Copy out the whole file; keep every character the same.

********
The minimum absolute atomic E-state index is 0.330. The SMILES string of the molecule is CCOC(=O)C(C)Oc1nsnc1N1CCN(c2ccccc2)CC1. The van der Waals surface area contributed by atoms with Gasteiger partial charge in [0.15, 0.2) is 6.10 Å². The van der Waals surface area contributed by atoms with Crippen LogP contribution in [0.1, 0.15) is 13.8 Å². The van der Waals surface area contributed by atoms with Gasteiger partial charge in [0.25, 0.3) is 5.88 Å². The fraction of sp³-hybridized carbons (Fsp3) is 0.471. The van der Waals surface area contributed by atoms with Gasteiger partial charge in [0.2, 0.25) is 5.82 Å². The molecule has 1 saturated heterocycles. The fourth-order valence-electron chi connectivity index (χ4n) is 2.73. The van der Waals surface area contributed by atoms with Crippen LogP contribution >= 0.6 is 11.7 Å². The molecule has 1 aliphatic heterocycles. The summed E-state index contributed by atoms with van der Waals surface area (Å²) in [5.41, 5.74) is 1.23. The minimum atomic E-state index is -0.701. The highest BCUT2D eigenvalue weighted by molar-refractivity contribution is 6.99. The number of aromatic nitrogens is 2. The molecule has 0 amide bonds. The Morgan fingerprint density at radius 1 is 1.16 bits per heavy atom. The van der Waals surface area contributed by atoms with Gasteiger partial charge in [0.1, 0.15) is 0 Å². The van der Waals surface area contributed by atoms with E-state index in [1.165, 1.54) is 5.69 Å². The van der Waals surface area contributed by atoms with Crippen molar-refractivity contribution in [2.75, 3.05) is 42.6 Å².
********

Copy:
The minimum absolute atomic E-state index is 0.330. The SMILES string of the molecule is CCOC(=O)C(C)Oc1nsnc1N1CCN(c2ccccc2)CC1. The van der Waals surface area contributed by atoms with Gasteiger partial charge in [0.15, 0.2) is 6.10 Å². The van der Waals surface area contributed by atoms with Crippen LogP contribution in [0.1, 0.15) is 13.8 Å². The van der Waals surface area contributed by atoms with Gasteiger partial charge in [0.25, 0.3) is 5.88 Å². The fraction of sp³-hybridized carbons (Fsp3) is 0.471. The van der Waals surface area contributed by atoms with Gasteiger partial charge in [0.2, 0.25) is 5.82 Å². The molecule has 1 saturated heterocycles. The fourth-order valence-electron chi connectivity index (χ4n) is 2.73. The van der Waals surface area contributed by atoms with Crippen LogP contribution >= 0.6 is 11.7 Å². The molecule has 1 aliphatic heterocycles. The summed E-state index contributed by atoms with van der Waals surface area (Å²) in [5.41, 5.74) is 1.23. The minimum atomic E-state index is -0.701. The highest BCUT2D eigenvalue weighted by molar-refractivity contribution is 6.99. The number of aromatic nitrogens is 2. The molecule has 0 amide bonds. The Morgan fingerprint density at radius 1 is 1.16 bits per heavy atom. The van der Waals surface area contributed by atoms with Gasteiger partial charge in [0.1, 0.15) is 0 Å². The van der Waals surface area contributed by atoms with E-state index in [1.165, 1.54) is 5.69 Å². The van der Waals surface area contributed by atoms with Crippen molar-refractivity contribution in [2.75, 3.05) is 42.6 Å².